Almanac

News - March 19, 2014

Woodside School crosswalk: Delays anger mayor

by Dave Boyce

Political pressure from Sacramento is being brought to bear as the town of Woodside seeks authorization to upgrade a crosswalk in front of Woodside Elementary School that crosses Woodside Road, a state highway.

Town staff have asked state Sen. Jerry Hill, D-San Mateo, and Assemblyman Rich Gordon, D-Menlo Park, to intercede on Woodside's behalf, Town Engineer Paul Nagengast told the Town Council on March 11.

The town submitted a plan for the crosswalk to the California Department of Transportation for consideration and approval in 2012, the idea being to get the crosswalk ready for the start of the 2013-14 school year. Approval came too late to finish the work before school began, so the town tried for the 2014-15 school year, but with modifications.

The modified plan, submitted in late 2013, adds a lighted warning sign, shifts one bike lane and narrows traffic lanes to make room for a pedestrian path, re-stripes the crosswalk and reworks the drainage.

Caltrans' approval in time for the 2014-15 school year is now looking like it might, once again, be too late. Woodside changes to its plans pushed it to the back of the line, behind some 45 other agencies and their proposals, Mr. Nagengast said. Thus the turn to state representatives for assistance.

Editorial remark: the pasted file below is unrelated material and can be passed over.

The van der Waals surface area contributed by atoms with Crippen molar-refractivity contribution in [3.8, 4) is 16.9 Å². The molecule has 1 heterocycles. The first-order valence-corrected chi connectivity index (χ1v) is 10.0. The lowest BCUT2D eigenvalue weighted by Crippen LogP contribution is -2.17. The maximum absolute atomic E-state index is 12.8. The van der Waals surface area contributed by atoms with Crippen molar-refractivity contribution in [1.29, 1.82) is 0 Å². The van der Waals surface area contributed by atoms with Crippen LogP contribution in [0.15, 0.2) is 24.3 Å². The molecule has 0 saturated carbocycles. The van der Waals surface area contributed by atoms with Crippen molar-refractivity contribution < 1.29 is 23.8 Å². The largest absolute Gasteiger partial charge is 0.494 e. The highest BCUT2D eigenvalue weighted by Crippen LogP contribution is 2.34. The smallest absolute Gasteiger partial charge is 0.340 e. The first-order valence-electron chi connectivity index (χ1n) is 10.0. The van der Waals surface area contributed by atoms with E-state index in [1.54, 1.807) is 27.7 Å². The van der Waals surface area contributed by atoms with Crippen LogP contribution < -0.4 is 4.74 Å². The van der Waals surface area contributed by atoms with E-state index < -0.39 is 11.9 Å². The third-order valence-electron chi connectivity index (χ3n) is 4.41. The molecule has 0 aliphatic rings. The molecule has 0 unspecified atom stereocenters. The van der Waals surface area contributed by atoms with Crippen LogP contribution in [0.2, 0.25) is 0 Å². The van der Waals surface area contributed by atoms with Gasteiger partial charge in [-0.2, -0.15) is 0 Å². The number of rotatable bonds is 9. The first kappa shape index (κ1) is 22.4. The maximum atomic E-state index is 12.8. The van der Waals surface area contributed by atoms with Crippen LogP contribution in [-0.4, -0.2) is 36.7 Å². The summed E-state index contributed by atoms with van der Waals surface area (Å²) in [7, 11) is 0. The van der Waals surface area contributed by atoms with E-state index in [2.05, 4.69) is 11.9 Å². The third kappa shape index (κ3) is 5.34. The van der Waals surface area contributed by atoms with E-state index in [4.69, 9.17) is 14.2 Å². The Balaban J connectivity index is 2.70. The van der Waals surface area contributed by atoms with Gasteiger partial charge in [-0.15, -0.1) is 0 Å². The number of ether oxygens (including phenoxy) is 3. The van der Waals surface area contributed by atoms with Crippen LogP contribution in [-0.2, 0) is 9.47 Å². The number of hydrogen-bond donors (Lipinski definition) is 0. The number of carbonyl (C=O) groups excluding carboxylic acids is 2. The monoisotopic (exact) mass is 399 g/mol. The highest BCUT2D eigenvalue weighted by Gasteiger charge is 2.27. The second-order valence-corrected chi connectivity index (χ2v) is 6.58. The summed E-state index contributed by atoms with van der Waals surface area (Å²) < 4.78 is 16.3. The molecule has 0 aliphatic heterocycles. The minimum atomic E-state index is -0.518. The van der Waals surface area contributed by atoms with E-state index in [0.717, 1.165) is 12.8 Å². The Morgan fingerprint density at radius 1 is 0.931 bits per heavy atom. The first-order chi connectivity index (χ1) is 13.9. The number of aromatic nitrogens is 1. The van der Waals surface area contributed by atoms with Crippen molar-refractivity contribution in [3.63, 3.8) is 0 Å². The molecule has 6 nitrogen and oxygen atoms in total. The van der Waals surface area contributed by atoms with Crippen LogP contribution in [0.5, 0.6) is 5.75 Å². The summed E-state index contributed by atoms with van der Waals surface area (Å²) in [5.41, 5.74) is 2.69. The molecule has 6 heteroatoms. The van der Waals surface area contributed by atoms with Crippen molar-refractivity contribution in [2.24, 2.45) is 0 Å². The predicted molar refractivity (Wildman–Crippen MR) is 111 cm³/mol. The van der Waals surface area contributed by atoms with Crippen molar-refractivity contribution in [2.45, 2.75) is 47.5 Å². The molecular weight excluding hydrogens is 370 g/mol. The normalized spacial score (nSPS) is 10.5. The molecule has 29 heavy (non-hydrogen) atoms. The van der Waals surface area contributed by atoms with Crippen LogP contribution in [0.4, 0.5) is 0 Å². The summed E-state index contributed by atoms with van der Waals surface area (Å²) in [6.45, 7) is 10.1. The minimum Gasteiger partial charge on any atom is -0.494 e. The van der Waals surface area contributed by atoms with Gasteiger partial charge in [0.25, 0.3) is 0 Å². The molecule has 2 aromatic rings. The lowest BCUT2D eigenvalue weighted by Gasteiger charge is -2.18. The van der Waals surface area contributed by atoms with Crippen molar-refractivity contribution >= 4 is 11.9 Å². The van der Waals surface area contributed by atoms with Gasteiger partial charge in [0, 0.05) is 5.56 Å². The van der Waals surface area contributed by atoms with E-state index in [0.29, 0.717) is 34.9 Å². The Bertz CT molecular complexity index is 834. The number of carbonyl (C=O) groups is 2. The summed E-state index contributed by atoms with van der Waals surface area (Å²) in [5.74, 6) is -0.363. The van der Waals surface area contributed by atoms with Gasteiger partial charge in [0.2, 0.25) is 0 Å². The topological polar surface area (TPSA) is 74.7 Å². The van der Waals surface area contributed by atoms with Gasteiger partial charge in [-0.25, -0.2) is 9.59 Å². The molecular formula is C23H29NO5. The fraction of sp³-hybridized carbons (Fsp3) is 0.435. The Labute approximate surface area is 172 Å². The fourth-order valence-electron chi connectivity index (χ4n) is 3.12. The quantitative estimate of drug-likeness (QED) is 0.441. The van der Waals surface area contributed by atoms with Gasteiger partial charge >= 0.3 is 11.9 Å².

"If this doesn't get done this year, I think we should all resign," an angry Mayor Dave Burow told the room. He then suggested that the town move ahead on its plans without waiting for Caltrans. "Nobody else wants to follow the law anymore. We should do what we want." he said heatedly. "I'm being a little dramatic here, but it's bordering on the ridiculous."

Mr. Burow chided the staff for its reworking of the plans. "We kept polishing and polishing and polishing and now we're going to miss the window, it looks like," he said. "This is a project I've asked you about every month for the last year. That's why I'm angry."

Reimbursement by the federal government to Woodside of up to $194,000 would be at stake if the town acted on its own, Mr. Nagengast said. Caltrans authorization is necessary when federal funds are involved.

Councilman Dave Tanner suggested physically paying a visit to the Caltrans District 4 office in Oakland. "Go in the office and hang out," he said. "Just go in there and be obnoxious."

Comments

There are no comments yet for this post

Don't miss out on the discussion!
Sign up to be notified of new comments on this topic.

Email:


Post a comment

Posting an item on Town Square is simple and requires no registration. Just complete this form and hit "submit" and your topic will appear online. Please be respectful and truthful in your postings so Town Square will continue to be a thoughtful gathering place for sharing community information and opinion. All postings are subject to our TERMS OF USE, and may be deleted if deemed inappropriate by our staff.

We prefer that you use your real name, but you may use any "member" name you wish.

Name: *

Select your neighborhood or school community: * Not sure?

Choose a category: *

Since this is the first comment on this story a new topic will also be started in Town Square! Please choose a category that best describes this story.

Comment: *

Verification code: *
Enter the verification code exactly as shown, using capital and lowercase letters, in the multi-colored box.

*Required Fields